A Mater Sammich

If anyone is poor among your fellow Israelites in any of the towns of the land the Lord your God is giving you, do not be hardhearted or tightfisted toward them. Rather, be openhanded and freely lend them whatever they need. Be careful not to harbor this wicked thought: “The seventh year, the year for canceling debts, is near,” so that you do not show ill will toward the needy among your fellow Israelites and give them nothing. They may then appeal to the Lord against you, and you will be found guilty of sin. Give generously to them and do so without a grudging heart; then because of this the Lord your God will bless you in all your work and in everything you put your hand to. There will always be poor people in the land. Therefore I command you to be openhanded toward your fellow Israelites who are poor and needy in your land.

  • Deuteronomy 15:7-11

When you make a loan of any kind to your neighbor, do not go into their house to get what is offered to you as a pledge. Stay outside and let the neighbor to whom you are making the loan bring the pledge out to you. If the neighbor is poor, do not go to sleep with their pledge in your possession. Return their cloak by sunset so that your neighbor may sleep in it. Then they will thank you, and it will be regarded as a righteous act in the sight of the Lord your God.
Do not take advantage of a hired worker who is poor and needy, whether that worker is a fellow Israelite or a foreigner residing in one of your towns. Pay them their wages each day before sunset, because they are poor and are counting on it. Otherwise they may cry to the Lord against you, and you will be guilty of sin.

  • Deuteronomy 24:10-15

Just then a man came up to Jesus and asked, “Teacher, what good thing must I do to get eternal life?”
“Why do you ask me about what is good?” Jesus replied. “There is only One who is good. If you want to enter life, keep the commandments.”
“Which ones?” he inquired.
Jesus replied, “‘You shall not murder, you shall not commit adultery, you shall not steal, you shall not give false testimony, honor your father and mother,’ and ‘love your neighbor as yourself.’”
“All these I have kept,” the young man said. “What do I still lack?”
Jesus answered, “If you want to be perfect, go, sell your possessions and give to the poor, and you will have treasure in heaven. Then come, follow me.”
When the young man heard this, he went away sad, because he had great wealth.

  • Matthew 19:16-22

To explain the title, I melded Southern English, in that Tomato is often pronounced “May-ter” but often spelled mater on the sign next to the roadside truck stand.  And Yinzer, in the Pittsburgh area, sandwich is pronounced “Sammich.”  It is something similar in the South.  Thus “Mater Sammich” is a tomato sandwich.

Today’s remembrance is of my father, in one of the few times that we ever just hung out and talked.  He and my mother grew up during the depression.  They did not talk about it much.  My mother, none at all.  My Dad only this once.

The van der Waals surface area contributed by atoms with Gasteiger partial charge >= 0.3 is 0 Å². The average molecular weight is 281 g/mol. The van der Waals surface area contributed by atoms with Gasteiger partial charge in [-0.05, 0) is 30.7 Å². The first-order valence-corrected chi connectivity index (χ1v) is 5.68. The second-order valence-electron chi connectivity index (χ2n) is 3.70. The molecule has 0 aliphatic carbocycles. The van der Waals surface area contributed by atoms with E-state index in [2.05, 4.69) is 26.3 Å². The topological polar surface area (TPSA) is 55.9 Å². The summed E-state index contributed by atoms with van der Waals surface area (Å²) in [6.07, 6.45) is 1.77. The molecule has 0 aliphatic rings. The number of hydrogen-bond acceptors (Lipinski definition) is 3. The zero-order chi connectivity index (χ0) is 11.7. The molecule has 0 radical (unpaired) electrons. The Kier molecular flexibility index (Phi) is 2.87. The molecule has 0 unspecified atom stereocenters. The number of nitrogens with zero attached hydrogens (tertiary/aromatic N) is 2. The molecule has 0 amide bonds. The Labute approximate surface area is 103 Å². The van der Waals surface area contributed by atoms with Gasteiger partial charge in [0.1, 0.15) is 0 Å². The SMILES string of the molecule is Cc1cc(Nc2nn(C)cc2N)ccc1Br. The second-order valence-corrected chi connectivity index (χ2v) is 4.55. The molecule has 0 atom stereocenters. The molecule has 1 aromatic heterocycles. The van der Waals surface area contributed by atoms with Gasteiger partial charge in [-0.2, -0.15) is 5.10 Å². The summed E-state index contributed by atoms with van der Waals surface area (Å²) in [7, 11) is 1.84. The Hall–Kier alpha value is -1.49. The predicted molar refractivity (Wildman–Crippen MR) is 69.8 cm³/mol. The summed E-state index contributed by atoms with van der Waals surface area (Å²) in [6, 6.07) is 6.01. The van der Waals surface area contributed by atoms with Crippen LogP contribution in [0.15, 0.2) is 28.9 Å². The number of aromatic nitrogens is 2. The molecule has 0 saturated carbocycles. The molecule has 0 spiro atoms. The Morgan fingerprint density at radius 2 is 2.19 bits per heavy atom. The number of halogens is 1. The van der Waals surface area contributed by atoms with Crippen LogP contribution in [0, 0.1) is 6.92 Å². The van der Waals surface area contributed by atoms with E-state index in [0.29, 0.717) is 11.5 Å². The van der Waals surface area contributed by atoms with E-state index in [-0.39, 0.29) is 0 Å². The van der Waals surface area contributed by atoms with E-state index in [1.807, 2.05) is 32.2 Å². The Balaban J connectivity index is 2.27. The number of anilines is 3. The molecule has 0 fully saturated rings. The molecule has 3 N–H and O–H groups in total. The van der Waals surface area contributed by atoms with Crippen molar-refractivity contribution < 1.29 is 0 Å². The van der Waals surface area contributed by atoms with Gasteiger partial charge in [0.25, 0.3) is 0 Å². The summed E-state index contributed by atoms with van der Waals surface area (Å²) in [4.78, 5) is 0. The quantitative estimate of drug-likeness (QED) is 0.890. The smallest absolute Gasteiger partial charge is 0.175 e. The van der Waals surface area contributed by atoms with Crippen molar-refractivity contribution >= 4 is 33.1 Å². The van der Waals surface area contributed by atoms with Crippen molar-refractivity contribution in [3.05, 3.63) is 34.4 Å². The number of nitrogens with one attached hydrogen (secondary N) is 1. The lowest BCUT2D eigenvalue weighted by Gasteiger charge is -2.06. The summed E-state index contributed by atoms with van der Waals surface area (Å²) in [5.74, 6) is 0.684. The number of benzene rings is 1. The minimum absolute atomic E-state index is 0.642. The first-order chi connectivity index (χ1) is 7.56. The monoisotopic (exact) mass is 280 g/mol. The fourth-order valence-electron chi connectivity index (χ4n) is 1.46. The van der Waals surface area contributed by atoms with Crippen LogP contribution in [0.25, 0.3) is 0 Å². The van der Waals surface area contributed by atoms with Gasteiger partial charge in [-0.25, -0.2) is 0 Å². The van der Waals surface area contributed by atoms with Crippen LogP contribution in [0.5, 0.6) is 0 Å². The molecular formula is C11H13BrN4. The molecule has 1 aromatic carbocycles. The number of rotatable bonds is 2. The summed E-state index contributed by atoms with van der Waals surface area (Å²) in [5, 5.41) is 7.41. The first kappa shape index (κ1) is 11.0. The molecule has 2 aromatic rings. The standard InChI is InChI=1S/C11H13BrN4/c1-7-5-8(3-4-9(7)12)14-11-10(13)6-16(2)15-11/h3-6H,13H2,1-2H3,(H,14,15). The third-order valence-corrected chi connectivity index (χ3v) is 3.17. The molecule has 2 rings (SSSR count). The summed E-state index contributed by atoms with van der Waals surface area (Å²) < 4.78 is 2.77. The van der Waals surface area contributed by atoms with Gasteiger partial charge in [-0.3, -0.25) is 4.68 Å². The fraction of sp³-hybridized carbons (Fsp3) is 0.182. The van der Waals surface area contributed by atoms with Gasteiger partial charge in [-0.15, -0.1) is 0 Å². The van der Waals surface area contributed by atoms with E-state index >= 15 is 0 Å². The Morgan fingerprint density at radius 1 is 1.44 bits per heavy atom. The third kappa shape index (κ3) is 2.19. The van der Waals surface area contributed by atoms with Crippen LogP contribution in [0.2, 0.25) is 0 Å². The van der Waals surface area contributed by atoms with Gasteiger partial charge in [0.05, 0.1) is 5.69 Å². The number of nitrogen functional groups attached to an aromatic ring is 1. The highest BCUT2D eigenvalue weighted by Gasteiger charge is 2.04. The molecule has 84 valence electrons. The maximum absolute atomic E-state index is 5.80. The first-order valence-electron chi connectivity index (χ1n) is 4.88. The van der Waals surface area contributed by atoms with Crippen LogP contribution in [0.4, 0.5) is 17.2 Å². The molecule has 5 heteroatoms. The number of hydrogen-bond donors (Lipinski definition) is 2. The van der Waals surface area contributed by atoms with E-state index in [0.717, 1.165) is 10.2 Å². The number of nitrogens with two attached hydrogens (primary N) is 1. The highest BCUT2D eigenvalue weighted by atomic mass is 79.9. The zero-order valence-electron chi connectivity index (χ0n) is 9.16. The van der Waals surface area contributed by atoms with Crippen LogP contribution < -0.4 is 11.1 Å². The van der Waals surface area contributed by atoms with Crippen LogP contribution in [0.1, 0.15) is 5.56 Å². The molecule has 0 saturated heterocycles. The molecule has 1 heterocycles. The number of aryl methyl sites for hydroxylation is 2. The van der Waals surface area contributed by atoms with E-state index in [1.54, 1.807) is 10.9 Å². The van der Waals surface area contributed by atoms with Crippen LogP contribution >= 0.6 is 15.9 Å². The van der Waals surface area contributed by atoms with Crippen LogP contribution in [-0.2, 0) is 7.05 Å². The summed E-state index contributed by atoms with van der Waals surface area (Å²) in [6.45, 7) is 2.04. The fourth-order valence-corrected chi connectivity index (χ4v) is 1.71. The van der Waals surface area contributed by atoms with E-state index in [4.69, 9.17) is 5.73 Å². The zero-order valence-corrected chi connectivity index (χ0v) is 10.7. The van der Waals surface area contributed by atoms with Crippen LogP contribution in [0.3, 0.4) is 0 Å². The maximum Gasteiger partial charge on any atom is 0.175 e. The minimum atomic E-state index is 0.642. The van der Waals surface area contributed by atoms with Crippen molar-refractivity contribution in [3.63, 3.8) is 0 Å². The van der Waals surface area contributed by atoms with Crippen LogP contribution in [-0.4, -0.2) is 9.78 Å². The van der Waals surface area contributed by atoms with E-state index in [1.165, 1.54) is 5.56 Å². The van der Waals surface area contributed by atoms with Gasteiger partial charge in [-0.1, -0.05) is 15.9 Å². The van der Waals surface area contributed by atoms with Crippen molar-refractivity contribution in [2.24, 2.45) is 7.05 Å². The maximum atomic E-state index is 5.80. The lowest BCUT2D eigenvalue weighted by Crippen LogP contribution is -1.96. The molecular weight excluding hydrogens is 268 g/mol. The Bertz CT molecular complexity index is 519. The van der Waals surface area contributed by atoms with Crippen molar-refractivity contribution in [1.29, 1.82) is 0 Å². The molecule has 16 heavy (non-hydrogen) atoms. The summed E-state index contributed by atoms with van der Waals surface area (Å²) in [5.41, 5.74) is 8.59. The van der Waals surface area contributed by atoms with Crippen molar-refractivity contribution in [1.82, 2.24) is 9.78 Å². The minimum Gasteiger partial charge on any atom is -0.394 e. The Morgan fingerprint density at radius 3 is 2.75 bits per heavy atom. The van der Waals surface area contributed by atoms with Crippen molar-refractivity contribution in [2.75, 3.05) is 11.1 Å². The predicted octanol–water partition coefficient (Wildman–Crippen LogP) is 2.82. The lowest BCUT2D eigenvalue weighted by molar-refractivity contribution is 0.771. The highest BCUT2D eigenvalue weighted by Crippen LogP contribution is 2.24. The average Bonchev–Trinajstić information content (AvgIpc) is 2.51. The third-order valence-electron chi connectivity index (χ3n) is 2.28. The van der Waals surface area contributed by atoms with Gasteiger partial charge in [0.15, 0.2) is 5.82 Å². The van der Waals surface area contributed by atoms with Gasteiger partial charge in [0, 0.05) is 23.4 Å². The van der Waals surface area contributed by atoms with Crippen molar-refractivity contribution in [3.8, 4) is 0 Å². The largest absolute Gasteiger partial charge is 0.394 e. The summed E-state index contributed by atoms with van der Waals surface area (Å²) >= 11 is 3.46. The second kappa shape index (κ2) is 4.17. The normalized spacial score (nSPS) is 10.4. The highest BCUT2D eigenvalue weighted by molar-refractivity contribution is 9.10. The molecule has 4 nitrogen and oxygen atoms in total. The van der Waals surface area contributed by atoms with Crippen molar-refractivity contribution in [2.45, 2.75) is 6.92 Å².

We were at my mother’s parents’ home.  One night in the heat of the summer, I was wanting something good to eat.  I had played hard all day that day and the sun was setting.  MawMaw always had a variety of things to choose from.  She had leftovers that filled her refrigerator and she heated everything in the oven or on the stove top, long before microwaves.  Three or four meats, countless vegetables, and a few desserts, but somehow, the kitchen was closed that night.  I cannot remember the reason for it.

I was sitting on the top step of the front porch, pining over my hungry tummy, when my Dad showed up with three ingredients for our meal together, just the two of us, sitting on the front porch, watching fireflies flying around and listening to the crickets, just after sunset.  The three ingredients were bread, mayonnaise, and tomatoes.  Okay, he had a saltshaker, too.

He then told me how this meal was fit for a king when there were hard times.  In the Depression, this was a grand feast.  Since they had a garden, they never lacked food, but there was never a lot of food, and they had to make it last.  Meats were a rare treat in those days, and the cousins and neighbors would share.  There was no way to preserve everything, so if someone slaughtered a calf, they shared with neighbors and then the neighbors would share with them.  Nothing went to waste.

Then he said, “And any two out of the three ingredients on this plate make a meal, too.”

I quickly thought that without the mayonnaise, you still had a tomato sandwich, just a little drier.  I had seen my Dad spread mayonnaise onto his tomatoes.  But I asked, “If you just had bread and mayonnaise, that doesn’t make a sandwich!”

My Dad said, “Sure it does!  It’s a mayonnaise sandwich.  And when you are hungry enough, it is delicious.”

So, when you cannot have a steak dinner every night of the week, or you cannot have any meat in a meal once a week, remember that a mayonnaise sandwich is delicious, and a mater sammich is a meal fit for a king.

I have loved them ever since that night on MawMaw’s front porch, eating our kingly meal, just the two of us.

Soli Deo Gloria.  Only to God be the Glory.

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